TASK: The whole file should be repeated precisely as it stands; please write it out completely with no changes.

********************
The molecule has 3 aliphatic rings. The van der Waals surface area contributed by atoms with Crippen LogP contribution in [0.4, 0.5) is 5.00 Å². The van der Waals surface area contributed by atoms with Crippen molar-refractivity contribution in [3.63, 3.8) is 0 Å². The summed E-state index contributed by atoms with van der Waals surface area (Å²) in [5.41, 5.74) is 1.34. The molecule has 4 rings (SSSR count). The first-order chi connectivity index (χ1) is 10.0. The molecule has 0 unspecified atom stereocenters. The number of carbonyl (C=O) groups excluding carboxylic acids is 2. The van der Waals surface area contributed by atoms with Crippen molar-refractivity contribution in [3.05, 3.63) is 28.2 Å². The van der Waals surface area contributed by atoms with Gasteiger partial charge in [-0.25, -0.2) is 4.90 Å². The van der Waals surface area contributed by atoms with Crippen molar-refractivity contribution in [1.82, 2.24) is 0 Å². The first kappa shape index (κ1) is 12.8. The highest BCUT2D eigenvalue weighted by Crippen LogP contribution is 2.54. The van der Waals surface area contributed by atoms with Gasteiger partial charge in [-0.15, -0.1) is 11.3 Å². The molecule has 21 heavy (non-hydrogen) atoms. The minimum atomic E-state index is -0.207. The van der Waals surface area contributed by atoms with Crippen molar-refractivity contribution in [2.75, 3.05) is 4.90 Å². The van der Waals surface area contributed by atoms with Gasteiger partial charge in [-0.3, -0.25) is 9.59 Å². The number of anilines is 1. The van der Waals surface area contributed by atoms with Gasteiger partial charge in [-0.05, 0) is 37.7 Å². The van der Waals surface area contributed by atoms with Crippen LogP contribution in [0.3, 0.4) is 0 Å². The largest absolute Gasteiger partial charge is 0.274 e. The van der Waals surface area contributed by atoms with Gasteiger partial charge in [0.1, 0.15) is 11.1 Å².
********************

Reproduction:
The molecule has 3 aliphatic rings. The van der Waals surface area contributed by atoms with Crippen LogP contribution in [0.4, 0.5) is 5.00 Å². The van der Waals surface area contributed by atoms with Crippen molar-refractivity contribution in [3.63, 3.8) is 0 Å². The summed E-state index contributed by atoms with van der Waals surface area (Å²) in [5.41, 5.74) is 1.34. The molecule has 4 rings (SSSR count). The first-order chi connectivity index (χ1) is 10.0. The molecule has 0 unspecified atom stereocenters. The number of carbonyl (C=O) groups excluding carboxylic acids is 2. The van der Waals surface area contributed by atoms with Crippen molar-refractivity contribution in [3.05, 3.63) is 28.2 Å². The van der Waals surface area contributed by atoms with Gasteiger partial charge in [-0.25, -0.2) is 4.90 Å². The van der Waals surface area contributed by atoms with Crippen molar-refractivity contribution in [1.82, 2.24) is 0 Å². The first kappa shape index (κ1) is 12.8. The highest BCUT2D eigenvalue weighted by Crippen LogP contribution is 2.54. The van der Waals surface area contributed by atoms with Gasteiger partial charge in [-0.15, -0.1) is 11.3 Å². The molecule has 21 heavy (non-hydrogen) atoms. The minimum atomic E-state index is -0.207. The van der Waals surface area contributed by atoms with Crippen molar-refractivity contribution in [2.75, 3.05) is 4.90 Å². The van der Waals surface area contributed by atoms with Gasteiger partial charge in [-0.3, -0.25) is 9.59 Å². The number of anilines is 1. The van der Waals surface area contributed by atoms with Gasteiger partial charge in [-0.05, 0) is 37.7 Å². The van der Waals surface area contributed by atoms with Crippen LogP contribution in [0.3, 0.4) is 0 Å². The largest absolute Gasteiger partial charge is 0.274 e. The van der Waals surface area contributed by atoms with Gasteiger partial charge in [0.1, 0.15) is 11.1 Å².